To whet your appetite, I'll post a random selection from our photos taken in Assisi:

View from our window

Our neighborhood

Fortress on a hill (the Rocca)

The Rocca, up close

View of the city

Nothing is flat here - lots of up and down

The cathedral

View from the Basilica of Saint Francis

Street scene

The Basilica of Saint Francis

Assisi's answer to America's Pizzeria Uno

Images in this post are all photographs taken by Timothy Heath, who holds copyright.

Wednesday, December 4, 2013

Jimmy the Rat (or, A mercenary, a nobleman, and a ladies' man)

On October 6, 1308, the Florentine knight Corso Donati was slain by a Catalan mercenary while trying to flee the city after being sentenced to death for insurrection.  

Much could be written about the complex politics that led to this fatal moment, but this time I wanted instead to see if we could answer this question:  who was that Catalan who drove a spear into Corso Donati's throat?

A quick internet search yielded the name Diego della Ratta (also known as da la Rapta, de la Rat, da la Racta, de Larach).  Diego was a Spanish nobleman, and in the year 1308 he was working for the Florentine government as marshall, commanding 250-300 Catalan mercenary soldiers.

Is he the man in the picture above?

Well, no, probably not.  The internet is not omniscient, and a little digging around among less glib but more reliable sources told me that the guy on the other end of the spear was probably actually Diego's young brother-in-law, Berengario Carroccio.

However, I couldn't learn much about Berengario, other than that he was a valorous warrior who was to distinguish himself later, in the Battle of Montecatini, in 1315.

But I found quite a bit about Diego, and since Diego was the commander, Berengario would have been acting on his kinsman's orders.  Therefore I think it's legitimate to take a look at Diego in this context.  

First, though, let's take a closer look at the actual event.  

Some sources say Corso deliberately fell from his horse, knowing full well that he would be killed, because he did not wish to be dragged back to Florence to face his accusers.  Having tried unsuccessfully to bribe his captors, he chose to sacrifice his life.  Once he was down, the Catalan speared him in the throat.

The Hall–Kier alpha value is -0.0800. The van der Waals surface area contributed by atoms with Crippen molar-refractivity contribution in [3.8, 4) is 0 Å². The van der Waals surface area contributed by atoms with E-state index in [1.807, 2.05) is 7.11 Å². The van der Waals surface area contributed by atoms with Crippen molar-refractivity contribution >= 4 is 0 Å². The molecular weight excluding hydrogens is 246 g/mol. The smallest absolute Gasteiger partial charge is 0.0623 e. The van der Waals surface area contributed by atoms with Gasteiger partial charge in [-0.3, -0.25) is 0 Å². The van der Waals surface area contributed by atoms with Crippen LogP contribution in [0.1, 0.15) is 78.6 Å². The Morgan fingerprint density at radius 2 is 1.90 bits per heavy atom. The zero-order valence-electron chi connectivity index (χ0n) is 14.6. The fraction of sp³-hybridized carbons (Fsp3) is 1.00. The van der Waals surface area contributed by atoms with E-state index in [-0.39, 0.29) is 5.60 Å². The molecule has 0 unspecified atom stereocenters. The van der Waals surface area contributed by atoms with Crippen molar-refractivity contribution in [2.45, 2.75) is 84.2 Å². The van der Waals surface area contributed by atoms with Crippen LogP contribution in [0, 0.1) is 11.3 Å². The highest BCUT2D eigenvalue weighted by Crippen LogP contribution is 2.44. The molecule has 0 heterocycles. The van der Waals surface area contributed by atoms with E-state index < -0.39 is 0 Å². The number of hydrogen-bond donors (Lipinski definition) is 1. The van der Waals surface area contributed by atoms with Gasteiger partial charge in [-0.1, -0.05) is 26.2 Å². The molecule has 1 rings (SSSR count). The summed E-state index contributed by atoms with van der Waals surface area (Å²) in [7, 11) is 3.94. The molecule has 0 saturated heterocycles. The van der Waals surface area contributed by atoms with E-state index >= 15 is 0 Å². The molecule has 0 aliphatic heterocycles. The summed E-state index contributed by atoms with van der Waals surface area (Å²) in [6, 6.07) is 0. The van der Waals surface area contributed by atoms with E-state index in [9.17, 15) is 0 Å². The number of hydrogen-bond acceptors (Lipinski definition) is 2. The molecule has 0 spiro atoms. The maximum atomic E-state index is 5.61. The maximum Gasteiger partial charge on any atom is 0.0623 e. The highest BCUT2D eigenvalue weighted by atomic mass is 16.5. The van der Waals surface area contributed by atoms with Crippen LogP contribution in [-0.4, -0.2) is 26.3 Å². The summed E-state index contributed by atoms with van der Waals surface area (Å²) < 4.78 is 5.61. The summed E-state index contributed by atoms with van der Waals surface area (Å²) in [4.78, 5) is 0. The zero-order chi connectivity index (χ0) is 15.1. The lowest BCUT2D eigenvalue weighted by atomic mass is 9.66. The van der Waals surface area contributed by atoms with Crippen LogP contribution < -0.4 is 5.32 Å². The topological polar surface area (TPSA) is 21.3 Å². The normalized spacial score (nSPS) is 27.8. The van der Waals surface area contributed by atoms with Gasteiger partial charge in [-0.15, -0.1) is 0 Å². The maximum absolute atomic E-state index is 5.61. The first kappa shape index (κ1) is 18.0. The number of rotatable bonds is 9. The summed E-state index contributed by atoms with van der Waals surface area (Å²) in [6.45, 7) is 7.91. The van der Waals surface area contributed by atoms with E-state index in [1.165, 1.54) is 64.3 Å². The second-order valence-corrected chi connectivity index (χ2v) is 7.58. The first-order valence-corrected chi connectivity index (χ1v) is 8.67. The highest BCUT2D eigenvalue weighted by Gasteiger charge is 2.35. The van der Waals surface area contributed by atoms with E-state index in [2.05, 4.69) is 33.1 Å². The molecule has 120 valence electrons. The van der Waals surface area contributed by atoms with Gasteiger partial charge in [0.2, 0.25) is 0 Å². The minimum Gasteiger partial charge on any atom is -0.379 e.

Other sources say that the spearman struck Corso and knocked him off his horse, whereupon he died.  

In Dino Compagni's record (and Dino was a contemporary of Corso and Diego), we learn that Diego's brother-in-law Berengario arrived after Corso had been captured by the other mercenaries, and that although the others urged him to kill the prisoner, he refused.  But "he was sent again, and this second time he struck messer Corso in the throat with a Catalan lance and then another blow to the flank, and knocked him to the ground.  Some monks carried messer Corso to the abbey [San Salvo], and there he died..."

Who would have sent Berengario "again"?  In all likelihood, that decision was made by Diego, who might have been with his troops on the spot, or might still have been back in the city (it isn't far away).

So, what was this Spaniard doing in Italy, anyway?   What made him leave Barcelona and come, first to southern Italy and then to points north?

Beginning of the War of the Sicilian Vespers

 It all goes back to the War of the Sicilian Vespers, which began in 1282 when the Sicilians reacted against one insult too many and revolted against their French ruler, Charles I.  Although the Sicilians succeeded in slaughtering the French with a certain dogged thoroughness, they did not manage to achieve self-governance.  The pope wanted them to take Charles back (Charles ran the show from Naples, so he did not get personally caught up in the massacre), but Pedro III of Aragon had other ideas.  The upshot was that Sicily passed from French rule to Spanish.

Pedro III arrives in Sicily